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Iraq Requires a Military Solution

By Dennis Byrne

Iraq requires a military solution.

That's not what the au fait class of jabbering media and pols says, as they repeat, reinforced by each other's dictums, that Iraq requires a political solution, whatever that means, but we don't find out because the analysis doesn't go much deeper than that. They just know that President George W. Bush's new plan for victory in Iraq must be a "political solution."

The truth is that just about every war we've fought (except possibly the War of 1812) ended with a military solution. At least the ones we won. The Civil War didn't end with the political solution of the South voluntarily giving up slavery. America's victory at Yorktown was a military one in that we kicked the British out of our country. World Wars I and II ended with Germany's and Japan's military defeat.

Korea has waited half of a century for a political solution, but without the military reality of pushing the North Korean and Chinese communists back to roughly the 38th parallel, we'd be talking today not about a nuclear North Korea, but a nuclear Korea.

You'll recall that we had a political solution in Vietnam--for which they handed out a couple of Nobel peace prizes--until we had a disagreeable military solution in which North Vietnamese tanks rolled through Saigon after the American Congress, in pursuit of a political solution, withdrew military aid for South Vietnam, leaving it a sitting duck for the well-financed forces of North Vietnam.

Sure, a political understanding can be a part of the solution (we used to call it a "victory," but in consideration for the sensitivities of all, we now call it a solution). But a military victory is a first and necessary part of every successful solution to armed conflict on the scale of a war.

Which is why Bush will, or certainly ought to, have an overriding military component for his plan for victory in Iraq. And what that military component ought to be is clear: Security for the people of Iraq.

That should be obvious, or maybe it's too obvious. We've been acting like it's a mystery, as if no one has ever successfully fought an insurgency. It's been that way from the start, when the military idly stood by shortly after our victorious invasion of Iraq, as if maintaining civil order was not a part of its job.

Kenneth M. Pollack, research director of the Saban Center for Middle East Policy and a reasonable voice in support of the Iraqi invasion, was prescient when he warned in his 2002 book, The Threatening Storm: The Case for Invading Iraq of the post-invasion dangers: "The rebuilding of Iraq cannot be an afterthought to a policy of regime change. Instead, it must be a central element in U.S. preparations. It is likely to be the most important and difficult part of the policy, and we would be living with the results or suffering from the consequences for many decades to come. Saddam's overthrow would remove an enormous threat to the vital interests of the United States. However, because Iraq is a pivotal state in one of the most important and fragile regions of the world, what will follow Saddam is of equal importance. It would be a tragic mistake if we were to remove the threat of Saddam only to create some new, perhaps equally challenging, threat in Iraq following his demise."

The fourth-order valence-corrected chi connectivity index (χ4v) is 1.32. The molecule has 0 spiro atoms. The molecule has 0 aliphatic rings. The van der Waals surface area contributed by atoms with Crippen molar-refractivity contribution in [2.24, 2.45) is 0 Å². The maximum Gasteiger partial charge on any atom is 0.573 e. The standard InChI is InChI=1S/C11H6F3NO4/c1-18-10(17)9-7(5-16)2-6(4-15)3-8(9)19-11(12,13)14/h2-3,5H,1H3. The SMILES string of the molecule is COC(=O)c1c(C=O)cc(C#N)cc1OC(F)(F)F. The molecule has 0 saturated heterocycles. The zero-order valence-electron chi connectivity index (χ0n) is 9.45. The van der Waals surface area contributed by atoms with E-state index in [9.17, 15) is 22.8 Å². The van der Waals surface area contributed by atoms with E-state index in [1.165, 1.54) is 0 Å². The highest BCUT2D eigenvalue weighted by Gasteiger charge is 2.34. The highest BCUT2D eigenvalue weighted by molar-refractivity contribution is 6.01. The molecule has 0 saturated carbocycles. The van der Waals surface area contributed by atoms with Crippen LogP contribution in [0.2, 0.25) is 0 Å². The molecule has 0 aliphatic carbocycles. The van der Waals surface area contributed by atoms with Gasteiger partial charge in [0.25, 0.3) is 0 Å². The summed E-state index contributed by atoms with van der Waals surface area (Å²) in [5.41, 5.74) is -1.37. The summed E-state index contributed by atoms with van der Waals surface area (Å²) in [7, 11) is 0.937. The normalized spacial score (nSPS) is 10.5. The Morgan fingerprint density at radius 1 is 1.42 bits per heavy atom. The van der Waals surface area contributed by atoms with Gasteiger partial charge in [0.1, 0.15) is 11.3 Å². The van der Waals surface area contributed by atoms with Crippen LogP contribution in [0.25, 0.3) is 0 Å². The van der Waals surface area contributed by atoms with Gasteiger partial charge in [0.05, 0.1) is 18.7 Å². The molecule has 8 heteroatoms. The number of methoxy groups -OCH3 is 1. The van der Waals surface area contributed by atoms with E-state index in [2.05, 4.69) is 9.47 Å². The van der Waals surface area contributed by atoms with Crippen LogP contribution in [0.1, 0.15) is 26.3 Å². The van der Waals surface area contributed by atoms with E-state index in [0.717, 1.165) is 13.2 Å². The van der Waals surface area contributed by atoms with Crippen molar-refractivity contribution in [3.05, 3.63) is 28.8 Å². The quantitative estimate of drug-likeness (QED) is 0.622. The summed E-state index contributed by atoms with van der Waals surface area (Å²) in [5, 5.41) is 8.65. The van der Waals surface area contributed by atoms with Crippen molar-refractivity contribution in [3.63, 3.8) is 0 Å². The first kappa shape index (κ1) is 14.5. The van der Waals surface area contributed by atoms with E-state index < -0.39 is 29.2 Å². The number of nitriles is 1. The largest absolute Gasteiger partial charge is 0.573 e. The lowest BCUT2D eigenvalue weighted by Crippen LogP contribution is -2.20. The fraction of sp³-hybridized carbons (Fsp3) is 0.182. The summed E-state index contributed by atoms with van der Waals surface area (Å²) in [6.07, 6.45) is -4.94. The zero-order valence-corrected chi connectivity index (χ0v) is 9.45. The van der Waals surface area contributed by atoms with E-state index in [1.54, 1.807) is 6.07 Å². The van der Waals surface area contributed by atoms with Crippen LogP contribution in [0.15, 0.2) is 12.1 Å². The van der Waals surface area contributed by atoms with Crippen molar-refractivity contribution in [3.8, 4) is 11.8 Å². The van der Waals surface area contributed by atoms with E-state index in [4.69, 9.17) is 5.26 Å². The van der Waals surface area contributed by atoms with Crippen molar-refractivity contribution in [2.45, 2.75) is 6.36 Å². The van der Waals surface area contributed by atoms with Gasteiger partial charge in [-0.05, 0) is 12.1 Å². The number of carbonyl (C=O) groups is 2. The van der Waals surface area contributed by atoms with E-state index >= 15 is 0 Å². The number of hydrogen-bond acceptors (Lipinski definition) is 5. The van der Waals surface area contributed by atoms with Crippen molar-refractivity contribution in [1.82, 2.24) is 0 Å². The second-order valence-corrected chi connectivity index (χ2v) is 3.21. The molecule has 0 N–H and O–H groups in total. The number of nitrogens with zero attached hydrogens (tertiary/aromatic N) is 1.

Everyone credited former New York Mayor Rudy Giuliani's "broken windows" policy for successfully reducing crime and stabilizing neighborhoods. If you allow a neighborhood to look a mess, like it has been abandoned, it eventually will become a real, deadly mess. But if you do the necessary things, even though seemingly small--fixing the broken windows and driving the punks, bums, gang bangers and criminals off the street corners--good things will follow.

What Iraqis want most in their neighborhoods and towns, according to just about every poll taken, is security. To be safe from the violent religious fanatics and their insane sectarian war. And how do you provide safety and security? Not as we've been doing--"securing" a neighborhood or town by driving out the insurgents, and then moving on, allowing the insurgents to filter back to retake it and terrorize its people. Continual presence, of sufficient strengthen and time, is required not just to create a sense of safety, but the reality of safety.

Electricity and water will be insufficient until there is security. Oil pumping capacity and revenues won't be met until there is security. Political moderates will never gain control of the government, until there is security. Education, commerce and every aspect of Iraqi life will fall short of normality until there is security.

The most crucial place for that to happen is in Baghdad, the battlefield of the insurgents' selection, the most difficult place to secure and, once secured, a model for the rest of the country.

That will take military force, of the kind and numbers that we haven't deployed. In all of Baghdad, a city of 7 million, U.S. troops number only 15,000--a number self-evidently insufficient.

So, how many troops are required to secure and hold Baghdad? I don't know; it's up to a non-politicized military to tell us. But I do know that the debate leading up to Bush's Wednesday evening speech is backwards: Instead of asking how many troops are needed to secure and hold Baghdad, we're starting with a number--say, 20,000--and asking if that is politically acceptable.

We should hope that Bush doesn't come forward with a number of increased troops that is politically expedient, because that will only insure that this last chance for victory in Iraq will be lost.

Dennis Byrne is a Chicago Tribune op-ed columnist. dennis@dennisbyrne.net.

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